In my own life, I have struggled with an addiction to praise and the feeling that it’s normal to receive constant accolades. Accordingly, I feel panicked fear that I’ve done something wrong when I don’t receive a steady stream of praise. A lack of significant affirmation makes me feel afraid that people have discovered the not-so-gifted parts of me and rejected me. As a result, it has historically been difficult for me to take real risks and be vulnerable. I am a driven person and have definitely taken calculated risks, but only when I was almost sure to achieve a better-than-average outcome. Any time I did take on something new, I exhausted myself quickly by ensuring it was practically perfect and sure to win praise; Consequentially, I was often unable to keep up the activity for long. I have worked hard for years to overcome these tendencies and I thank God for the good work He has done in me. However, it makes me sad to think that, although my mom’s sincere desire was to give her girls a secure sense of self-worth, in many ways her overboard affirmations accomplished the opposite.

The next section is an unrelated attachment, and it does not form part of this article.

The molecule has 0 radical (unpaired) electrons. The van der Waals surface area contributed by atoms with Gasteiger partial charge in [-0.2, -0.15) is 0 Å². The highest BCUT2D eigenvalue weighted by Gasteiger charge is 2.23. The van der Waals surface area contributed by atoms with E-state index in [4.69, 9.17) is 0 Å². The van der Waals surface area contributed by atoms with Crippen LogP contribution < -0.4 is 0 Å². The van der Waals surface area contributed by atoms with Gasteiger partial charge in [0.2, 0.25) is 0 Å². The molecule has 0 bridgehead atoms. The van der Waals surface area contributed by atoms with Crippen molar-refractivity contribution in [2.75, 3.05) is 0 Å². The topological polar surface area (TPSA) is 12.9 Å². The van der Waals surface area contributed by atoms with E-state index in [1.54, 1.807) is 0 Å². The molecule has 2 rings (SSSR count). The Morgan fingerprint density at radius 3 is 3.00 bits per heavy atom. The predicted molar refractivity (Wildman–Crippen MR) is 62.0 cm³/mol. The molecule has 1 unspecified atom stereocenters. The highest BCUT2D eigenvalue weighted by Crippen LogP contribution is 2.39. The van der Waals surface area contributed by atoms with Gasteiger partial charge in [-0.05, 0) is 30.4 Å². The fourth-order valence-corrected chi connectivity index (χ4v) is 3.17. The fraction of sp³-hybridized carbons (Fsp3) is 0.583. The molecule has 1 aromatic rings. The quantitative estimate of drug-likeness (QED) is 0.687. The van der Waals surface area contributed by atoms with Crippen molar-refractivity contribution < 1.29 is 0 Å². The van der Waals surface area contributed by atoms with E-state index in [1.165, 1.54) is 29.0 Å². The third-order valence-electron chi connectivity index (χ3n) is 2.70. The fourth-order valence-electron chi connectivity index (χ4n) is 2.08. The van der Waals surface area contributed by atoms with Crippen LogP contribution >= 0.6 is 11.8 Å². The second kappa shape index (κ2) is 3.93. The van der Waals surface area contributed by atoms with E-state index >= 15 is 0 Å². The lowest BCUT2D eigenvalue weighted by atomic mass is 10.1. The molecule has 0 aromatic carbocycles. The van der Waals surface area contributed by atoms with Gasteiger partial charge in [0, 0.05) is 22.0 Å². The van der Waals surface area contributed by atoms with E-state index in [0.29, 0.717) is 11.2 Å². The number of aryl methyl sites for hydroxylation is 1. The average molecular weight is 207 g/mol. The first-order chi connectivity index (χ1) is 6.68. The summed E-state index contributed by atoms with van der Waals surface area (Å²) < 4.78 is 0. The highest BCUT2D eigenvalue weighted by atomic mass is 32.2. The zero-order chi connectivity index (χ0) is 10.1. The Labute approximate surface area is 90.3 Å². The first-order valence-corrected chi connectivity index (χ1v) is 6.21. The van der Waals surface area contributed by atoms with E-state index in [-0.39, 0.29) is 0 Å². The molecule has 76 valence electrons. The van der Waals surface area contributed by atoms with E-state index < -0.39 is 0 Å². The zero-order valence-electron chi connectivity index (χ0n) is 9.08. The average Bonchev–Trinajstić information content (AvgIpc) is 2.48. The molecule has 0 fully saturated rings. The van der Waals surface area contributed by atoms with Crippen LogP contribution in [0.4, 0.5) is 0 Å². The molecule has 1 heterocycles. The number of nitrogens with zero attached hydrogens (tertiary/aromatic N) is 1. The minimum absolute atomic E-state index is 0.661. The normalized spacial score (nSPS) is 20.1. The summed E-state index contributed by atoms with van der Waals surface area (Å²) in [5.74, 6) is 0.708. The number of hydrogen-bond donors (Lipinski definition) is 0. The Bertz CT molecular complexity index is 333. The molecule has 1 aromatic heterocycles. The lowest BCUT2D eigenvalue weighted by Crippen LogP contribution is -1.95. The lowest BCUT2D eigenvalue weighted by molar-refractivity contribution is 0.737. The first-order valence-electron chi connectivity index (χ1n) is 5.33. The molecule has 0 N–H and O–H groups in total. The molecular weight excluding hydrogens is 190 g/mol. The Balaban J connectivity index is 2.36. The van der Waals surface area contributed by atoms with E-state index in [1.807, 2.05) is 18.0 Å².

But my own difficulties have really not been so terrible. I was fortunate to have several outside influences that helped me taste the sweetness of hard-earned praise and the unshakable self-esteem that comes from it. Tragically, my sister was, for various reasons, shielded from or denied such balancing opportunities, and as I write, she is a heroin addict living on the streets, again.

I love my mother dearly. She is a truly remarkable, incredibly talented, and magnificently generous woman. I wish you could meet her. However, her own mother, my grandmother, was a strict and exacting woman earlier in life. She almost never praised my mother as she was growing up for anything, ever. Grandma’s instinct was to constantly push and criticize in order to discipline the selfish sin nature right out of her kids. Mom was so hurt by the negative words and lack of warm motherly affirmation that she vowed never to do the same thing to her own children.